Radical Empathy (from the Caswell and Cifor article) is “a willingness to be affected, to be shaped by another’s experience, without blurring the lines between the self and the other.” Caswell and Cifor’s radical empathy posits that, “subjects are embodied, that we are inextricably bound to one another through relationships, that we live in complex relations to each other infused with power differences and inequities, and that we care about each other’s well-being. This emphasis on empathy takes bodies and the bodily into account.”

Caswell and Cifor propose that a feminist ethic of radical empathy shifts four key archival relationships: relationships between the archivist and the records creator, the archivist and records subject, the archivist and user, and the archivist and larger communities. Participants in a “Radical Empathy in Archival Practice” panel at the 2017 SAA meeting proposed a fifth responsibility, that of the archivist to the archivist.

Discussion questions:

  • Q1. Reflect on the 4 relationships discussed in the article and share your experience with any that resonated with you. #critlib
  • Q2. How can we remain emotionally open and vulnerable yet remain grounded? Can we be both affective and effective archivists? #critlib
  • Q3. When do the tenets of our profession complicate or uplift our capacity to be radically empathetic? #critlib
  • Q4. How do we create a radically empathetic 5th relationship between archivists? How can we facilitate spaces for emotional education/actions? #critlib
  • Q5. How can we navigate conflicting responsibilities between all of our affective relationships? Which relationships do we prioritize? #critlib

open educational resources (OER)

black and white photograph of two cats sitting on a wooden chair with a padded seat
From St. Nicholas vol. 27 no. 10 / edited by Mary Mapes Dodge (1900)

91st chat, Tuesday October 3 2017: open educational resources (OER) 
6pm Pacific / 7pm Mountain / 8pm Central / 9pm Eastern

moderated by @zoh_zoh @aliversluis @eriksation @SarahEHare
Storify (pdf, html) by @violetbfox

Suggested resources:

Discussion questions:

  • Q1. What critical questions and ideas are missing from current conversations about OER? #critlib
  • Q2. How does privilege intersect with making and using OER? #critlib
  • Q3. Are there any commonalities between critical information literacy and open pedagogy? #critlib
  • Q4. How is it harmful to frame OER as a simple solution to complex issues (educational, economic, etc.)? Have you seen this framing? #critlib
  • Q5. How does OER labor get rewarded (or not)? How does this differ across groups (librarians, instructional technologists, faculty)? #critlib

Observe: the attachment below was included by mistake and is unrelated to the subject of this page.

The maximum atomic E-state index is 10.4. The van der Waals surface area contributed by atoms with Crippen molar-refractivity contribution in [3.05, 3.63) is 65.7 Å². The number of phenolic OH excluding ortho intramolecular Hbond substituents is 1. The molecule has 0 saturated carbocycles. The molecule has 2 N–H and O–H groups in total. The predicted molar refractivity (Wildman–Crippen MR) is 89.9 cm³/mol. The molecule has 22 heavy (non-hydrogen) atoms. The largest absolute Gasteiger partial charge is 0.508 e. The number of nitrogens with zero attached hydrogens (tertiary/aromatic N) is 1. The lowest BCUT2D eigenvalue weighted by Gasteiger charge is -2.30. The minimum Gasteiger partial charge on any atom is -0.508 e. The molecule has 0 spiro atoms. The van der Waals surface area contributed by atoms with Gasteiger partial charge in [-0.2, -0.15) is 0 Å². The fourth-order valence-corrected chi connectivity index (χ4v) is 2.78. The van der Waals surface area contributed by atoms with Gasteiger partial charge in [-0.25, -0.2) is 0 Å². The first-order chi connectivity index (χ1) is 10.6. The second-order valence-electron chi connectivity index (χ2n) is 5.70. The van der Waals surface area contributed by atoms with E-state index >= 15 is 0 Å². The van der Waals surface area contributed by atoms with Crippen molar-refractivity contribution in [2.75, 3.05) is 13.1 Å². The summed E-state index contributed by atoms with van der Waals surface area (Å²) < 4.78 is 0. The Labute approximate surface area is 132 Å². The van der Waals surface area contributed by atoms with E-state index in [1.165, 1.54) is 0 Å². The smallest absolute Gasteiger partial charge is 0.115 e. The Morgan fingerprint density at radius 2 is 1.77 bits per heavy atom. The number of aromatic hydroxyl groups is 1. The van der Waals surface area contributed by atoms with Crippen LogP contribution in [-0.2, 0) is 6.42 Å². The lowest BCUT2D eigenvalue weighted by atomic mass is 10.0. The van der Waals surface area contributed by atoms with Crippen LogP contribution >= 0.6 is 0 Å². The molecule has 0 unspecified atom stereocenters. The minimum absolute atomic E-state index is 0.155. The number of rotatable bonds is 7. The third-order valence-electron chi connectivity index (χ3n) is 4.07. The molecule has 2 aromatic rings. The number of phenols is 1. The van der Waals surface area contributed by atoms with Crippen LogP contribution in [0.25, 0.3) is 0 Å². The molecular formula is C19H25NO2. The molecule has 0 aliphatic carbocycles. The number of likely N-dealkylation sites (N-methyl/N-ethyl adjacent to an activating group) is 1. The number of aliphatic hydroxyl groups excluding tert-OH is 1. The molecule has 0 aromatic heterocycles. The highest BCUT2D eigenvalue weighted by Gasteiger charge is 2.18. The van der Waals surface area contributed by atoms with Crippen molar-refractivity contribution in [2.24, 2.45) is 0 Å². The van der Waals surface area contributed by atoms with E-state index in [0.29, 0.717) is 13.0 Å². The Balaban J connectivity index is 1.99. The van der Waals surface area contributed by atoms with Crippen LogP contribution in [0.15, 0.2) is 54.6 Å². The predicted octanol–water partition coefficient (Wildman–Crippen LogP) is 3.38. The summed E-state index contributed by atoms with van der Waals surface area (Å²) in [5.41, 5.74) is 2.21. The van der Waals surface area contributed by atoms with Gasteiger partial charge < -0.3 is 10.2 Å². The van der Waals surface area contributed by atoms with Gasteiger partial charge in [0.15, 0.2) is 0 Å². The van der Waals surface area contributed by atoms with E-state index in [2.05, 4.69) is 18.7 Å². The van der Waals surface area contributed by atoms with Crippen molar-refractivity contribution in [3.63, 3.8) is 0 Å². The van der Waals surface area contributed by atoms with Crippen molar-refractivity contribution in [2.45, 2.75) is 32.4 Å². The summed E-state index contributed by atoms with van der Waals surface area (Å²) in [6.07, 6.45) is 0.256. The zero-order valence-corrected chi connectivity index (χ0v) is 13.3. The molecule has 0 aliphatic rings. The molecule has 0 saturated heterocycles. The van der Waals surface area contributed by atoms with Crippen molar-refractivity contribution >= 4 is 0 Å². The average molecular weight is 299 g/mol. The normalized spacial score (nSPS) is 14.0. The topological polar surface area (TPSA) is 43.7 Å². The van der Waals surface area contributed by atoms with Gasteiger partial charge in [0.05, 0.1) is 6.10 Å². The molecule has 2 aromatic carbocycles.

spatial justice

From Art and criticism : monographs and studies / by Theodore Child (1892)

90th chat, Monday September 18 2017: spatial justice: white supremacy in public art and architecture
6pm Pacific / 7pm Mountain / 8pm Central / 9pm Eastern*
*note special evening Monday time

moderated by @a_meeksie & @vin_alyssa
Storify (pdf, html) by @violetbfox


  • spatial justice: Spatial justice brings together social justice and space. How space is organized (what and who occupies any given space) is a crucial dimension of human societies, reflecting social realities and (in)justices while also influencing social relations (Henri Lefebrve, 1968, 1972). This concept can be used as a guiding tool to understand and reflect on solutions to social injustices that are embedded in both space and society.
  • public art: art in any media that has been planned and executed with the intention of being staged in the physical public domain, usually outside and accessible to all.

Suggested resources:

  • Brook, Freeda, Dave Ellenwood, and Althea Eannace Lazzaro. “In pursuit of antiracist social justice: denaturalizing whiteness in the academic library.” Library Trends 64.2 (2015): 246-284. (especially section on “The racialized space of the academic library” pdf)

Discussion questions:

  • Q1. What is the function of public art and architecture where you work/live? #critlib
  • Q2. What narratives/whose history is dominant in and around lib*/archives in your community? #critlib
  • Q3. If lib* take an antiracist approach to cultivating culturally responsive spaces, what do we need to examine first and why? #critlib
  • Q4. How can we can work to counteract & subvert oppressive spatial elements, such as monuments that function as microaggressions? #critlib
  • Q5. What barriers might we encounter in trying to do this work in our profession & how can we overcome those barriers? #critlib

Additional resources:

the weight and worth of professionalism

black and white photo of a cat wearing cat-sized eyeglasses and a bonnet
From Kittens and cats : a book of tales / Eulalie Osgood Grover (1911)

89th chat, Tuesday September 5 2017: the weight and worth of professionalism
6pm Pacific / 7pm Mountain / 8pm Central / 9pm Eastern

moderated by @TheGnarrator
Storify (pdf, html) by @lisahubbell

Suggested resources:

Discussion questions:

  • Q1. What is the culture of professionalism in your workplace? In your area of librarianship?
  • Q2. How do definitions of professionalism differ from the democratic and social values advocated by librarianship?
  • Q3. What are ways that professionalism is oppressive?
  • Q4. How can we cultivate acceptance of different attitudes towards professionalism/redefine professionalism to be more inclusive and accommodating of different experiences/identities?
  • Q5. How do you represent yourself authentically in the workplace or as a job seeker while navigating organizational expectations?